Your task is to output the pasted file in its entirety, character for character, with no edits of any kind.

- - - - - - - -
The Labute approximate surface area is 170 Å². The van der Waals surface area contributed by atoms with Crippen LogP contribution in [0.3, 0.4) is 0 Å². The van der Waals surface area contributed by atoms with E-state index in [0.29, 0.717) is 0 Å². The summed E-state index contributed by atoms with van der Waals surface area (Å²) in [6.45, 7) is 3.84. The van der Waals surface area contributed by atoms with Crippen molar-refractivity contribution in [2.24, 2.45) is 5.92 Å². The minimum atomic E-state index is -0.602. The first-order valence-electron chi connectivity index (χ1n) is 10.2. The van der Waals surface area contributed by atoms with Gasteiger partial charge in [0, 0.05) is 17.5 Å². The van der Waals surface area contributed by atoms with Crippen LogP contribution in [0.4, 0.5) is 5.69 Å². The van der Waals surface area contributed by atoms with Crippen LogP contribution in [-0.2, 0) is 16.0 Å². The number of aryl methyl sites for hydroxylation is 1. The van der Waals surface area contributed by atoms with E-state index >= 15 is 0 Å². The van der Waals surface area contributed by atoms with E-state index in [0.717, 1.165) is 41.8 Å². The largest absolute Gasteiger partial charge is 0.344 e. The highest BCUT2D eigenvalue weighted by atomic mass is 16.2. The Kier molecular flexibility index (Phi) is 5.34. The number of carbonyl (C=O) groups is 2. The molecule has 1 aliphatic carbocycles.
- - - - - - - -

The Labute approximate surface area is 170 Å². The van der Waals surface area contributed by atoms with Crippen LogP contribution in [0.3, 0.4) is 0 Å². The van der Waals surface area contributed by atoms with E-state index in [0.29, 0.717) is 0 Å². The summed E-state index contributed by atoms with van der Waals surface area (Å²) in [6.45, 7) is 3.84. The van der Waals surface area contributed by atoms with Crippen molar-refractivity contribution in [2.24, 2.45) is 5.92 Å². The minimum atomic E-state index is -0.602. The first-order valence-electron chi connectivity index (χ1n) is 10.2. The van der Waals surface area contributed by atoms with Gasteiger partial charge in [0, 0.05) is 17.5 Å². The van der Waals surface area contributed by atoms with Crippen LogP contribution in [0.4, 0.5) is 5.69 Å². The van der Waals surface area contributed by atoms with Crippen LogP contribution in [-0.2, 0) is 16.0 Å². The number of aryl methyl sites for hydroxylation is 1. The van der Waals surface area contributed by atoms with E-state index >= 15 is 0 Å². The van der Waals surface area contributed by atoms with E-state index in [0.717, 1.165) is 41.8 Å². The largest absolute Gasteiger partial charge is 0.344 e. The highest BCUT2D eigenvalue weighted by atomic mass is 16.2. The Kier molecular flexibility index (Phi) is 5.34. The number of carbonyl (C=O) groups is 2. The molecule has 1 aliphatic carbocycles.